Valentín Lago, an executive expert in airlines, will be in charge of the refloating of Air Europa after the agreement reached between the Spanish Society of Industrial Participations (SEPI) and Globalia, the group that owns the airline that has requested public aid. The appointment as CEO is pending that the general meeting of the Hidalgo family group appoints him as a member of the board of directors and that, subsequently, this body appoints him CEO. Lago is a man close to Luis Gallego, head of IAG, the group that Air Europa will join after its purchase by Iberia.
The appointment of Valentín Lago has been preceded by several negotiations between Globalia and SEPI after Air Europa requested 450 million grants from the Fund for Support to the Solvency of Strategic Companies managed by the state group. This request involved the involvement of SEPI in the management of the airline and, among other actions, the proposal to appoint Lago. The new top executive of Air Europa also has the backing of Luis Gallego, CEO of IAG, which includes Iberia and which closed the deferred purchase of Air Europa for 500 million in January, which is a good bridge in the dialogue between the two companies. In the end, the owner and founder of Globalia, Juan José Hidalgo, also gave Lago the go-ahead after a meeting they held on Monday.
Lago is an aeronautical engineer from the Polytechnic University of Valencia and a doctor in Economics. 48 years old, he has an experience of more than 25 years in the sector. After 10 years at Indra as a consultant, in 2002 he was appointed Quality Director of Air Nostrum, an airline for which he worked for more than a decade and which he entered as maintenance manager. In 2012, he signed for Iberia Express, where he assumed the direction of Production. During this period, the regional subsidiary of the flag company was one of the best in the sector in terms of costs and punctuality. Lago highlighted, according to sources consulted, in the signing of the collective agreements of the technical and auxiliary crews, an issue that he also developed at Vueling, which he joined in 2016 to fix the crisis with Luis Gallego already in charge of Iberia. After leaving Vueling in 2019, he founded Ideair Consulting and was now at the food firm Padesa.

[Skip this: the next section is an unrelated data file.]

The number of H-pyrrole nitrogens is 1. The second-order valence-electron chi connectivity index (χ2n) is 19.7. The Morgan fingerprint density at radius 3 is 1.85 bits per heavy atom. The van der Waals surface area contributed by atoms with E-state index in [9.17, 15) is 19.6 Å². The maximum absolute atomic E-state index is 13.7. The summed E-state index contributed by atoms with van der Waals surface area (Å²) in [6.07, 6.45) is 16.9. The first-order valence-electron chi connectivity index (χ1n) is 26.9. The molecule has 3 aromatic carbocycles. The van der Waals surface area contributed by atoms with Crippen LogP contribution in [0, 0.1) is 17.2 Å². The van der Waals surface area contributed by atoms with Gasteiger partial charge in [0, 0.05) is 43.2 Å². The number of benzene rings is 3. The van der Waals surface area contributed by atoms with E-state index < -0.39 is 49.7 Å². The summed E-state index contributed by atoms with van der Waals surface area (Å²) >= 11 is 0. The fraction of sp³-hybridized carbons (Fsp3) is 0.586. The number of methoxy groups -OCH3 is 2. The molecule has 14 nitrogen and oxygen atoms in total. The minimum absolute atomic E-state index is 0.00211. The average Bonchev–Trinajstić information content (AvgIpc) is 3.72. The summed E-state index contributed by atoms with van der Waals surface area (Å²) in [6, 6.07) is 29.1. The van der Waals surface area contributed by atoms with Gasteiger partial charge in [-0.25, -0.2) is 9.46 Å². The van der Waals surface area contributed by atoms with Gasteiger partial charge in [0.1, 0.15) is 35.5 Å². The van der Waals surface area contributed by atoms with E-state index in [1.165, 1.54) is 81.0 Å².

Before making this appointment, SEPI added Juan Bujía and José Ángel Partearroyo to the Air Europa board. The former, whose career has been linked to Iberia, was general director of Civil Aviation between 1991 and 1996, while Partearroyo is a director of SEPI specializing in commercial law and mergers and acquisitions. For its part, Globalia appointed Juan José Hidalgo, as president; Miguel Ángel Sánchez Jiménez, as financial director, and Ramiro Campos Gallego, as general director of Legal Advice, who also assumed the functions of secretary. The conditions for receiving public aid include the appointment of two directors and subsequently agreeing on a CEO.
Air Europa was the first entity to sign up for the aforementioned fund for aid to strategic companies controlled by SEPI. To the 475 million of the fund, add the 140 million that the company previously received in loans guaranteed by the ICO. SEPI decided to divide the company into three: Air Europa, Air Europa Holding and Air Express. Each will have a council of five members (three from Globalia and two from SEPI).
The agreement reached between Iberia and Globalia last January for the acquisition of Air Europa for an amount of 500 million euros in cash has a term of six years for its execution. The sale will entail a 50% reduction compared to the price initially agreed in November 2019.